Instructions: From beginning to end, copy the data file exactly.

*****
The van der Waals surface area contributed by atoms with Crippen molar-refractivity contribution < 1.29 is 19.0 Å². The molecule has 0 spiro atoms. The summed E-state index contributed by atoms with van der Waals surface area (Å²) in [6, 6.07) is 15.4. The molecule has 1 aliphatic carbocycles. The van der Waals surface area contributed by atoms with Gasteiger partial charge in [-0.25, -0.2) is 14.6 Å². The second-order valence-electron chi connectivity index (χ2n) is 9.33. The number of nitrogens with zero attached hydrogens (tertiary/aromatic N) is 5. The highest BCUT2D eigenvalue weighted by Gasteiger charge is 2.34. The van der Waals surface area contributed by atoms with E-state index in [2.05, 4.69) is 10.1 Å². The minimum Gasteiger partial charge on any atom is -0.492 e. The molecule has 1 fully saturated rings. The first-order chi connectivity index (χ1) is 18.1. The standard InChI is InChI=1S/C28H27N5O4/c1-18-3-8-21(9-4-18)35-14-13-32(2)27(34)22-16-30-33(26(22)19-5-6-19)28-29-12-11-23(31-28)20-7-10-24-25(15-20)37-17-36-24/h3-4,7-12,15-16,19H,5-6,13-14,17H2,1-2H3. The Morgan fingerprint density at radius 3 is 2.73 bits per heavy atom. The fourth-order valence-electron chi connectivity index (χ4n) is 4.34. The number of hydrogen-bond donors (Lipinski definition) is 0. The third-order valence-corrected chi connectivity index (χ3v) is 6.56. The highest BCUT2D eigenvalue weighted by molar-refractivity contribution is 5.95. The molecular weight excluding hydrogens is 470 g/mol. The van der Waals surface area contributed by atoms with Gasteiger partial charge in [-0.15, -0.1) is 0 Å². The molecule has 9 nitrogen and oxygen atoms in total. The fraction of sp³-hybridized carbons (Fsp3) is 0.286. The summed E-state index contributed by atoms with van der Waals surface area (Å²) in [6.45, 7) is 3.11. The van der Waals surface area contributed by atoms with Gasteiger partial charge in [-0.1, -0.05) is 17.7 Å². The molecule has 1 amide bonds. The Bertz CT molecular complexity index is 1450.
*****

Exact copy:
The van der Waals surface area contributed by atoms with Crippen molar-refractivity contribution < 1.29 is 19.0 Å². The molecule has 0 spiro atoms. The summed E-state index contributed by atoms with van der Waals surface area (Å²) in [6, 6.07) is 15.4. The molecule has 1 aliphatic carbocycles. The van der Waals surface area contributed by atoms with Gasteiger partial charge in [-0.25, -0.2) is 14.6 Å². The second-order valence-electron chi connectivity index (χ2n) is 9.33. The number of nitrogens with zero attached hydrogens (tertiary/aromatic N) is 5. The highest BCUT2D eigenvalue weighted by Gasteiger charge is 2.34. The van der Waals surface area contributed by atoms with E-state index in [2.05, 4.69) is 10.1 Å². The minimum Gasteiger partial charge on any atom is -0.492 e. The molecule has 1 fully saturated rings. The first-order chi connectivity index (χ1) is 18.1. The standard InChI is InChI=1S/C28H27N5O4/c1-18-3-8-21(9-4-18)35-14-13-32(2)27(34)22-16-30-33(26(22)19-5-6-19)28-29-12-11-23(31-28)20-7-10-24-25(15-20)37-17-36-24/h3-4,7-12,15-16,19H,5-6,13-14,17H2,1-2H3. The Morgan fingerprint density at radius 3 is 2.73 bits per heavy atom. The fourth-order valence-electron chi connectivity index (χ4n) is 4.34. The number of hydrogen-bond donors (Lipinski definition) is 0. The third-order valence-corrected chi connectivity index (χ3v) is 6.56. The highest BCUT2D eigenvalue weighted by molar-refractivity contribution is 5.95. The molecular weight excluding hydrogens is 470 g/mol. The van der Waals surface area contributed by atoms with Gasteiger partial charge in [-0.15, -0.1) is 0 Å². The molecule has 9 nitrogen and oxygen atoms in total. The fraction of sp³-hybridized carbons (Fsp3) is 0.286. The summed E-state index contributed by atoms with van der Waals surface area (Å²) in [6.45, 7) is 3.11. The van der Waals surface area contributed by atoms with Gasteiger partial charge in [-0.1, -0.05) is 17.7 Å². The molecule has 1 amide bonds. The Bertz CT molecular complexity index is 1450.